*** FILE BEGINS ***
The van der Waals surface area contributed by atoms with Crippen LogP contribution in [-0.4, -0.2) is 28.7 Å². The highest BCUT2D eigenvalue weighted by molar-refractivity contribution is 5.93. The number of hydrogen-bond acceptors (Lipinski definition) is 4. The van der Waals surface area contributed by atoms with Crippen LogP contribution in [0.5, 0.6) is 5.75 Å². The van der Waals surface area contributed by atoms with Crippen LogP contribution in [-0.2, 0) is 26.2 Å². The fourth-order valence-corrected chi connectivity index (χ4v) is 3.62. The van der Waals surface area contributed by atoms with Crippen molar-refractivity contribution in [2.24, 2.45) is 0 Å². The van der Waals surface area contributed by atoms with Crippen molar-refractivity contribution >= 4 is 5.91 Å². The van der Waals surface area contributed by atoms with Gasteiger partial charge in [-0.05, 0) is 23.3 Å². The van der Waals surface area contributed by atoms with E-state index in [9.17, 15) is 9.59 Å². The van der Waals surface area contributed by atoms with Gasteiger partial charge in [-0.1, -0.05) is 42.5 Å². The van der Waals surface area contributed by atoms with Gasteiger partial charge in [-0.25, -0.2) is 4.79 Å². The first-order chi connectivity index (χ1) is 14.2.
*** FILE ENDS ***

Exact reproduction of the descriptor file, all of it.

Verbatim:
The van der Waals surface area contributed by atoms with Crippen LogP contribution in [-0.4, -0.2) is 28.7 Å². The highest BCUT2D eigenvalue weighted by molar-refractivity contribution is 5.93. The number of hydrogen-bond acceptors (Lipinski definition) is 4. The van der Waals surface area contributed by atoms with Crippen LogP contribution in [0.5, 0.6) is 5.75 Å². The van der Waals surface area contributed by atoms with Crippen LogP contribution in [-0.2, 0) is 26.2 Å². The fourth-order valence-corrected chi connectivity index (χ4v) is 3.62. The van der Waals surface area contributed by atoms with Crippen molar-refractivity contribution in [2.24, 2.45) is 0 Å². The van der Waals surface area contributed by atoms with Crippen molar-refractivity contribution >= 4 is 5.91 Å². The van der Waals surface area contributed by atoms with Gasteiger partial charge in [-0.05, 0) is 23.3 Å². The van der Waals surface area contributed by atoms with E-state index in [9.17, 15) is 9.59 Å². The van der Waals surface area contributed by atoms with Gasteiger partial charge in [-0.1, -0.05) is 42.5 Å². The van der Waals surface area contributed by atoms with Gasteiger partial charge in [-0.25, -0.2) is 4.79 Å². The first-order chi connectivity index (χ1) is 14.2.